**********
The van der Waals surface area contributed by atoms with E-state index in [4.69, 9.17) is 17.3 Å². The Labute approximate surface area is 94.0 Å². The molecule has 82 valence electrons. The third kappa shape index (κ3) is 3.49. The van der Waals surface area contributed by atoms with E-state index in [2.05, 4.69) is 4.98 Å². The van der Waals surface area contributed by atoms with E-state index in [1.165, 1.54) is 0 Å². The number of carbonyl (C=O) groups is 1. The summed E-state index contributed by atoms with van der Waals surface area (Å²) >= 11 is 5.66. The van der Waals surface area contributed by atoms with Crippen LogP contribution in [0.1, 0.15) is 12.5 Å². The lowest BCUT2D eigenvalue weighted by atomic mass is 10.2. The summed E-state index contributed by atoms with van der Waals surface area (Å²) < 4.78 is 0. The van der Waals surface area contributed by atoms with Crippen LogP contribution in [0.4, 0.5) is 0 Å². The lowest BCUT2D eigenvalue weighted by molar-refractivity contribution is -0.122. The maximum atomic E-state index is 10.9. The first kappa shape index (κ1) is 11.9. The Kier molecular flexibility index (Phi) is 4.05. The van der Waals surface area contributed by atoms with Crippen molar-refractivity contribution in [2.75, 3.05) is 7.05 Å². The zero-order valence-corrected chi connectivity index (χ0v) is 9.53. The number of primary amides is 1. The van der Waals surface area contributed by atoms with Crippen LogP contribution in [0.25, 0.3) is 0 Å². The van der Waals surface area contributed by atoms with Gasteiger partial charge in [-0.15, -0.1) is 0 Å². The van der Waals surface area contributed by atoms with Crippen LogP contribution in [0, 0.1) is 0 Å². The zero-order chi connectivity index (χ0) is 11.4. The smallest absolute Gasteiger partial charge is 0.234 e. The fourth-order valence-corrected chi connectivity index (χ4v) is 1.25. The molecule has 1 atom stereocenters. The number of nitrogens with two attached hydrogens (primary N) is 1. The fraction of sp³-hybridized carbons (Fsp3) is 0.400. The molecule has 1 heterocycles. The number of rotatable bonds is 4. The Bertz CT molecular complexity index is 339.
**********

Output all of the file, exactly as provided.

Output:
The van der Waals surface area contributed by atoms with E-state index in [4.69, 9.17) is 17.3 Å². The Labute approximate surface area is 94.0 Å². The molecule has 82 valence electrons. The third kappa shape index (κ3) is 3.49. The van der Waals surface area contributed by atoms with E-state index in [2.05, 4.69) is 4.98 Å². The van der Waals surface area contributed by atoms with E-state index in [1.165, 1.54) is 0 Å². The number of carbonyl (C=O) groups is 1. The summed E-state index contributed by atoms with van der Waals surface area (Å²) >= 11 is 5.66. The van der Waals surface area contributed by atoms with Crippen LogP contribution in [0.1, 0.15) is 12.5 Å². The lowest BCUT2D eigenvalue weighted by atomic mass is 10.2. The summed E-state index contributed by atoms with van der Waals surface area (Å²) < 4.78 is 0. The van der Waals surface area contributed by atoms with Crippen LogP contribution in [0.4, 0.5) is 0 Å². The lowest BCUT2D eigenvalue weighted by molar-refractivity contribution is -0.122. The maximum atomic E-state index is 10.9. The first kappa shape index (κ1) is 11.9. The Kier molecular flexibility index (Phi) is 4.05. The van der Waals surface area contributed by atoms with Crippen molar-refractivity contribution in [2.75, 3.05) is 7.05 Å². The zero-order valence-corrected chi connectivity index (χ0v) is 9.53. The number of primary amides is 1. The van der Waals surface area contributed by atoms with Crippen LogP contribution in [0.25, 0.3) is 0 Å². The van der Waals surface area contributed by atoms with Gasteiger partial charge in [-0.15, -0.1) is 0 Å². The van der Waals surface area contributed by atoms with Crippen LogP contribution in [0, 0.1) is 0 Å². The zero-order chi connectivity index (χ0) is 11.4. The smallest absolute Gasteiger partial charge is 0.234 e. The fourth-order valence-corrected chi connectivity index (χ4v) is 1.25. The molecule has 1 atom stereocenters. The number of nitrogens with two attached hydrogens (primary N) is 1. The fraction of sp³-hybridized carbons (Fsp3) is 0.400. The molecule has 1 heterocycles. The number of rotatable bonds is 4. The Bertz CT molecular complexity index is 339.